The thermal ergonomics of firefighting reviewed.
ABSTRACT The occupation of firefighting is one that has repeatedly attracted the research interests of ergonomics. Among the activities encountered are attention to live fires, performing search and rescue of victims, and dealing with emergencies. The scientific literature is reviewed to highlight the investigative models used to contribute to the knowledge base about the ergonomics of firefighting, in particular to establish the multi-variate demands of the job and the attributes and capabilities of operators to cope with these demands. The job requires individuals to be competent in aerobic and anaerobic power and capacity, muscle strength, and have an appropriate body composition. It is still difficult to set down thresholds for values in all the areas in concert. Physiological demands are reflected in metabolic, circulatory, and thermoregulatory responses and hydration status, whilst psychological strain can be partially reflected in heart rate and endocrine measures. Research models have comprised of studying live fires, but more commonly in simulations in training facilities or treadmills and other ergometers. Wearing protective clothing adds to the physiological burden, raising oxygen consumption and body temperature, and reducing the time to fatigue. More sophisticated models of cognitive function compatible with decision-making in a fire-fighting context need to be developed. Recovery methods following a fire-fighting event have focused on accelerating the restoration towards homeostasis. The effectiveness of different recovery strategies is considered, ranging from passive cooling and wearing of cooling jackets to immersions in cold water and combinations of methods. Rehydration is also relevant in securing the safety of firefighters prior to returning for the next event in their work shift.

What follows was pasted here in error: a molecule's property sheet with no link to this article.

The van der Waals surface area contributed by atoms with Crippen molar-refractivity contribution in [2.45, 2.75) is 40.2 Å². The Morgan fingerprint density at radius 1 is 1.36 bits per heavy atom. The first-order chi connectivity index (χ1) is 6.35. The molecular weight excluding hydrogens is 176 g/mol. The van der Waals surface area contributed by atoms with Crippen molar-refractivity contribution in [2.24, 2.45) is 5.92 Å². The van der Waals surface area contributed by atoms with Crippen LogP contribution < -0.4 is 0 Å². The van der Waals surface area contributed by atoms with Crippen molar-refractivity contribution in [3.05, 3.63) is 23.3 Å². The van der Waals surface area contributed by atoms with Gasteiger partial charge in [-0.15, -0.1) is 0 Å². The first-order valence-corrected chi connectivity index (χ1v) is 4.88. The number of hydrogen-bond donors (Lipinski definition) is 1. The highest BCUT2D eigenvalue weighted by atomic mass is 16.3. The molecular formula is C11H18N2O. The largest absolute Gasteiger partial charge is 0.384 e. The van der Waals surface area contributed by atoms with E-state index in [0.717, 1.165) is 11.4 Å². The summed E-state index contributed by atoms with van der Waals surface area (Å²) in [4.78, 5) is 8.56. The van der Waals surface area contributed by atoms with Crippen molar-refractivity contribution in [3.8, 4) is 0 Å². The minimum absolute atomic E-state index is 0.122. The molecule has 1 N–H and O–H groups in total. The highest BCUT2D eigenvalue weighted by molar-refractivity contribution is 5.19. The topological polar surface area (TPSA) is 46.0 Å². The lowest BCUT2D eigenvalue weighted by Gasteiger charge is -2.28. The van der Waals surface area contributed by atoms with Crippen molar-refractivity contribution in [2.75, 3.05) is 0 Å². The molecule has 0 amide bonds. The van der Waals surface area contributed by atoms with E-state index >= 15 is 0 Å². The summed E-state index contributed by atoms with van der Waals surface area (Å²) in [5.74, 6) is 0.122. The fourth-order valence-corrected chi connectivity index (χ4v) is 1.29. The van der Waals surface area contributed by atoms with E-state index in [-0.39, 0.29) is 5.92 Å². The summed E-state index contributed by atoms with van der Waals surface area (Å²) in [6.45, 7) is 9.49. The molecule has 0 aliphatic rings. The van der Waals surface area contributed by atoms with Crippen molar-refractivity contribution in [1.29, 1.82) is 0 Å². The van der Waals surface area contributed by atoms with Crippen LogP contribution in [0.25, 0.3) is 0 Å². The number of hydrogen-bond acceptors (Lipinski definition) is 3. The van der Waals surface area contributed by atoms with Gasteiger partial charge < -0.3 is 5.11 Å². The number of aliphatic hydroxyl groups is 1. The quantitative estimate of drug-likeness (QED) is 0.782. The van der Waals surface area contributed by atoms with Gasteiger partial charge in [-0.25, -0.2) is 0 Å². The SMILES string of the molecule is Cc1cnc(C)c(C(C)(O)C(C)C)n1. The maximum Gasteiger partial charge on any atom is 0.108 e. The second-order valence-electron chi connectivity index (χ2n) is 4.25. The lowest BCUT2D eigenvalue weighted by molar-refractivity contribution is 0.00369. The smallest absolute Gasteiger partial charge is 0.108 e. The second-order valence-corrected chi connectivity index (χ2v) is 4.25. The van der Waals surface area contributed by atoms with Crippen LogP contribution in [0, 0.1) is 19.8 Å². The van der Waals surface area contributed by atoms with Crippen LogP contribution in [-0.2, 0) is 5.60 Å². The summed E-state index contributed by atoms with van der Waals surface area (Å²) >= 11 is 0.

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ABSTRACT: Cooling vests incorporated with phase change materials (PCMs) add extra insulation and restrict sweat evaporation. It is still unclear how much cooling benefit they can provide. The aim of this study was to investigate the torso cooling of the PCM vests in two hot environments: hot humid (HH, 34°C, 75% relative humidity (RH)) and hot dry (HD, 34°C, 37% RH). A pre-wetted torso fabric skin was used to simulate torso sweating on a thermal manikin. Three cooling vests incorporated with three melting temperatures (Tm) of PCMs were tested (Tm = 21°C, Tm = 24°C and Tm = 28°C). They were worn under a military ensemble (total thermal insulation 1.60 clo; evaporative resistance 0.0516 kPa·m2/W), respectively. In a HH environment all the three cooling vests provided effective torso cooling; in a HD environment the cooling benefit was negative. In both environmental conditions, the evaporative cooling was greatly restricted by the cooling vests. The study indicated that when wearing the protective clothing with the relatively low evaporative resistance and when sweat production was high, the cooling vests were effective in a HH environment, but not in a HD environment.Textile Research Journal 09/2012; · 1.14 Impact Factor